Employee Value Proposition, also known as EVP, has come on the radar of a large number of organizations in recent years. So, what is it and why should your company consider investing in it?
Continue reading as we explore the definition of Employee Value Proposition, why it’s important, and the key components involved. That way, you can entice and retain top talent in such a competitive job market.
When it comes to recruiting and retaining talent, organizations no longer have the upper hand. Nowadays, employees have such a wide array of options and are extremely selective when it comes to choosing their ideal job. In such a competitive job market, it is crucial to offer a captivating Employee Value Proposition to both potential candidates and existing employees.
An Employee Value Proposition is the assurance that employers make to their employees in exchange for the contribution they make to the company. The promise combines all of the monetary and non-monetary benefits and rewards that the employee receives from their employer. Though, a more simplified definition of employee value proposition is a as follow:
“The combination of benefits and rewards that a company offers its employees, in exchange for their performance at work.”
Though, the important takeaway is that the Employee Value Proposition isn’t a two-way transaction, but rather a complete set of employer offerings that enhance employee engagement and help them achieve their highest potential in the workplace. Your company’s EVP is at the center of your Employer Brand and should seek to describe your organization and why it’s unique and worth being a part of.
Simply put, your company’s Employer Brand is external and your Employee Value Proposition is internal. Your Employer Brand is the face that your organization shows to the rest of the world, and involves everything that people think of when asking what it’s like to work at your company. The EVP, on the other hand, is the face that you show your employees – both current and prospective.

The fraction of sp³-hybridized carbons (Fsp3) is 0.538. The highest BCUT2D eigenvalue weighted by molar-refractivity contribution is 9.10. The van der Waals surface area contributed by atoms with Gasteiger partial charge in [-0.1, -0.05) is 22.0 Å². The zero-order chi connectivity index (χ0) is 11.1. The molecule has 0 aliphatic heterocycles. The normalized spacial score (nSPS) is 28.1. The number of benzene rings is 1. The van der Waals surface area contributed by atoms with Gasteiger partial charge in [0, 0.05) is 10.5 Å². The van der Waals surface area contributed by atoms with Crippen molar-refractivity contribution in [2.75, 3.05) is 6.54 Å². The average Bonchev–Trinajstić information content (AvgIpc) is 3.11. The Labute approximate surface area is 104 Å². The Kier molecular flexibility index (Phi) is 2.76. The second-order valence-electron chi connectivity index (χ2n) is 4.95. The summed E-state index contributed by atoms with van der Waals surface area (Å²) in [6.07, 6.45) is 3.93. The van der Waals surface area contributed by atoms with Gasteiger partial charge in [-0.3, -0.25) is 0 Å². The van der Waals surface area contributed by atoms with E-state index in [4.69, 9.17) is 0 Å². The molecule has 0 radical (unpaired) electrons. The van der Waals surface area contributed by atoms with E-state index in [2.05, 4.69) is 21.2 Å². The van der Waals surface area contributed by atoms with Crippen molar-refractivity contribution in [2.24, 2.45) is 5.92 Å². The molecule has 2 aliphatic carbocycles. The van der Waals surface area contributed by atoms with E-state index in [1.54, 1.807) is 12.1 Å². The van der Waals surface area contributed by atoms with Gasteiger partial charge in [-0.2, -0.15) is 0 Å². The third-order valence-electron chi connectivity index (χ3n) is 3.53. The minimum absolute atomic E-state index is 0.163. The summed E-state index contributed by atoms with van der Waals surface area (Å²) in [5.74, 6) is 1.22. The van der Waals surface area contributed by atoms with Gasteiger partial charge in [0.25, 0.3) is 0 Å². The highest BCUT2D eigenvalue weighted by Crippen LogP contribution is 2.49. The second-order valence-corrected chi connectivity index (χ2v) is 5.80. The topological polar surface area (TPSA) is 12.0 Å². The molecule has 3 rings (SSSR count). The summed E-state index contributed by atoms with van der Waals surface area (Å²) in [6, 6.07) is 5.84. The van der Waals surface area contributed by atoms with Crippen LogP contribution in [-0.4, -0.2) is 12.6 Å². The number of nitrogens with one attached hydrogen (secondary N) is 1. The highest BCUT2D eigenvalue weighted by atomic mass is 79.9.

Overall, employer branding is absolutely crucial for a company to attract the best employees. When executed effectively, an Employee Value Proposition offers a convincing answer to the question – “Why would an exceptionally talented individual want to work here?” Crafting an EVP that is unique to your company will help increase both talent acquisition and retention, while also giving you an advantage over competitors.
Undeniably, prospective employees have become more and more discerning in their job search in recent years. This may be in part due to the increase of remote work options. Job searchers learned that they could find higher-paying jobs, for a better overall working experience. For this reason, it is much more difficult for HR professionals to attract the best talent. With an effective Employee Value Proposition, it serves as a main driver of talent management and acquisition.
In addition to attracting the right talent in such a tough market, it’s also important to retain your highest quality employees. When you lose your best employees, you lose productive individuals that are difficult to replace. Not only is it expensive, it’s time consuming to have a high turnover rate.